Project Resources: Scalawag brought on two additional reporters to write one to three stories per month and a series/video host to produce one video a week along with managing event duties and text hotline. Managing editor Lovey Cooper dedicated ten additional hours per week to help with editing and video production. As a nonprofit, they used subtext for free for their text-based hotline and created a new landing page on their website. In total, they paid $12,500 in additional staff hours from a designated voting coverage grant funding. Event speaking fees were paid by PEN America, who sponsored their As The South Votes town hall event.
Here’s How it Happened
Here’s What Worked
1. Recognizing the need for civic engagement
Scalawag partnered with Press On for a two-day virtual event series where they gathered journalists and community organizers ahead of the election to fight voter disinformation/misinformation with updates from the frontlines on how they were helping their communities including rural communities cast their ballot during this pivotal election.
2. Implementing a text-based hotline
By having a more interactive component that nearly everyone uses, Scalawag was able to reach more people and build trust within the community. Individuals knew where to turn if they had a question about voting or tell their friends about this service.
3. Partnering with other organizations
In order to reach more people, Scalawag interviewed local organizations– Democracy North Carolina, Black Voters Matter Fund, the Southern Center for Human Rights, and more on their weekly video series addressing voting during the pandemic and what voter suppression looks like in 2020.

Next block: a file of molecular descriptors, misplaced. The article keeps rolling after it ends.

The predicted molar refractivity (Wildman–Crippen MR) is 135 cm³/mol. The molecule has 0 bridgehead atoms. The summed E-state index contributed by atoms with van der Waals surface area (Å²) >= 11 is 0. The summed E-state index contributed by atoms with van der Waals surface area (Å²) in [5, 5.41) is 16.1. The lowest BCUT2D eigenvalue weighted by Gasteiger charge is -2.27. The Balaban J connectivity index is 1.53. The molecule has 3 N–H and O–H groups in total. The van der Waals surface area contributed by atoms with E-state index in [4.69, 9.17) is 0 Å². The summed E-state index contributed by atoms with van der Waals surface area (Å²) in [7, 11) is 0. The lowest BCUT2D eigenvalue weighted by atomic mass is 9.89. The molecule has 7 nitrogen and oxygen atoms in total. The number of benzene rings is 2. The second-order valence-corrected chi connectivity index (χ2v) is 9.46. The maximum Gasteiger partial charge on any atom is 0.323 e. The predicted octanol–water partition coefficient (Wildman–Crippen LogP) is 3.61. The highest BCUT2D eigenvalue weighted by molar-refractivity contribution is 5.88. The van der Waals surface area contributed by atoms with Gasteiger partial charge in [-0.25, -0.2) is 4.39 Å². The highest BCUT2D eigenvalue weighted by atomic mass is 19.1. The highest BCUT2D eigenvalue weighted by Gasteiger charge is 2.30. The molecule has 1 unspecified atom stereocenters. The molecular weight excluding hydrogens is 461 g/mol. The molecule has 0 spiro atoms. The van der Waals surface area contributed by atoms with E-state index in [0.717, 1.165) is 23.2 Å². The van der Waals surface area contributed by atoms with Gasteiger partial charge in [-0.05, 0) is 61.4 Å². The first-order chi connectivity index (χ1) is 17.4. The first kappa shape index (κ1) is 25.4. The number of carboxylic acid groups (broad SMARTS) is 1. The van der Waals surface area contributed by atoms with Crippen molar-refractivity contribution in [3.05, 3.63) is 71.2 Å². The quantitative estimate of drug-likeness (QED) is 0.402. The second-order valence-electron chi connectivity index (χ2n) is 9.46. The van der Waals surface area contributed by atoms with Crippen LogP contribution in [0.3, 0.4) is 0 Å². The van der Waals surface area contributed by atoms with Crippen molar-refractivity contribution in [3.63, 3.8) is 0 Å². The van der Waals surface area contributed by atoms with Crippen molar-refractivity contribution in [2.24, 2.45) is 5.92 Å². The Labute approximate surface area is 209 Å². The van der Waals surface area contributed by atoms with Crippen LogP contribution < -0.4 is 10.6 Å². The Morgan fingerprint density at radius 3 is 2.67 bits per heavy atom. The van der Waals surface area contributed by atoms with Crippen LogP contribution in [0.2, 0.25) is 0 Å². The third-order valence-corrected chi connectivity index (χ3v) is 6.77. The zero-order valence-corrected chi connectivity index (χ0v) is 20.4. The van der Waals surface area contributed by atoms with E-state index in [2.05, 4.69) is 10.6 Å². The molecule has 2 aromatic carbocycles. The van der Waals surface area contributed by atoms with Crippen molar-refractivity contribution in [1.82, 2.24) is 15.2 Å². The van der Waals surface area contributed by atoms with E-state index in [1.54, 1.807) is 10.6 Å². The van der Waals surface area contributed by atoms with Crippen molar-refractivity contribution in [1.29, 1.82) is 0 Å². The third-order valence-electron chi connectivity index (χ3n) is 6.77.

People that watched these videos were able to get accurate information ahead of the election and knew which organizations to turn to in their communities if they had additional questions. On the other hand, organizations directed people to Scalawag’s As the South Votes website if they couldn’t answer their questions.
Here’s What Could Have Worked Better
1. Sticking to One Strategy
Scalawag Magazine created a couple of interactive tools to reach more people- a text-based hotline, weekly video series on social media. “Sticking to one strategy around a new tool, you are able to see how you can make that tactic the best version of what it is before dreaming up a new one and moving on to the next idea,” said Cooper.
2. Personalizing text messages
Instead of general text-based greetings, Scalawag editors and reporters realized they could have personalized the messages and informing individuals which staff members responded to their question “At our events, we find that putting a face to the organization is what gets people to keep coming back to Scalawag over time,” said Cooper.
3. Hiring New Staff while Implementing New Tactics
“Hiring new staff while developing an actionable project plan left us with little room to re-assess some of our ongoing projects during the election cycle, a price we’re paying with catchup work now that this project is winding down. However, without that sprint start to carry us through the first hump of that work, we would not currently have the staff and infrastructure that we have in place now to successfully implement and build upon even more learnings from our successes this year,” said Cooper.
To learn more about this project and how to replicate it in your own community, email Scalawag at firstname.lastname@example.org or sign up for their weekly newsletter to stay informed with all of the news that is happening in the South.